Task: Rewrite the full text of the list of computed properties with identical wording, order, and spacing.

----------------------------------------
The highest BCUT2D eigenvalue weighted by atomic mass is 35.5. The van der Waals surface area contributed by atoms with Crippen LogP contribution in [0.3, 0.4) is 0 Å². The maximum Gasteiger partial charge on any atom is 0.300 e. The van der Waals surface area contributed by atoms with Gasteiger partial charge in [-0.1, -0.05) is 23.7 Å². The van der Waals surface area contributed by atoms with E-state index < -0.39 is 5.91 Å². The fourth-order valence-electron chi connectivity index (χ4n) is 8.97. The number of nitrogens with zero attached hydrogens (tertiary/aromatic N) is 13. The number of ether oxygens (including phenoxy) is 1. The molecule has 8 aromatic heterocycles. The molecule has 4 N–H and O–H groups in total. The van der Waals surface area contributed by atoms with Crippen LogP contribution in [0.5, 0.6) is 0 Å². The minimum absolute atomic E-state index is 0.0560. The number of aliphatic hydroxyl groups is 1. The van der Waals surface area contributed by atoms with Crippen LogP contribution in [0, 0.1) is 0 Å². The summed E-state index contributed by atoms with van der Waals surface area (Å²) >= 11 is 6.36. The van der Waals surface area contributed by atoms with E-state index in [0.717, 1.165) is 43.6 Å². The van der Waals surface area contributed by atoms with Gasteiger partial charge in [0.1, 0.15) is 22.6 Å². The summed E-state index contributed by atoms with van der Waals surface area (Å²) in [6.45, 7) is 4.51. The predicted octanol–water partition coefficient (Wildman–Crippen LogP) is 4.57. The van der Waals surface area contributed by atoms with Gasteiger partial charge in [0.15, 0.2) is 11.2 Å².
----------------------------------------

The highest BCUT2D eigenvalue weighted by atomic mass is 35.5. The van der Waals surface area contributed by atoms with Crippen LogP contribution in [0.3, 0.4) is 0 Å². The maximum Gasteiger partial charge on any atom is 0.300 e. The van der Waals surface area contributed by atoms with Gasteiger partial charge in [-0.1, -0.05) is 23.7 Å². The van der Waals surface area contributed by atoms with E-state index < -0.39 is 5.91 Å². The fourth-order valence-electron chi connectivity index (χ4n) is 8.97. The number of nitrogens with zero attached hydrogens (tertiary/aromatic N) is 13. The number of ether oxygens (including phenoxy) is 1. The molecule has 8 aromatic heterocycles. The molecule has 4 N–H and O–H groups in total. The van der Waals surface area contributed by atoms with Crippen LogP contribution in [0.5, 0.6) is 0 Å². The minimum absolute atomic E-state index is 0.0560. The number of aliphatic hydroxyl groups is 1. The van der Waals surface area contributed by atoms with Crippen LogP contribution in [0, 0.1) is 0 Å². The summed E-state index contributed by atoms with van der Waals surface area (Å²) >= 11 is 6.36. The van der Waals surface area contributed by atoms with E-state index in [0.717, 1.165) is 43.6 Å². The van der Waals surface area contributed by atoms with Gasteiger partial charge in [0.1, 0.15) is 22.6 Å². The summed E-state index contributed by atoms with van der Waals surface area (Å²) in [6.45, 7) is 4.51. The predicted octanol–water partition coefficient (Wildman–Crippen LogP) is 4.57. The van der Waals surface area contributed by atoms with Gasteiger partial charge in [0.15, 0.2) is 11.2 Å².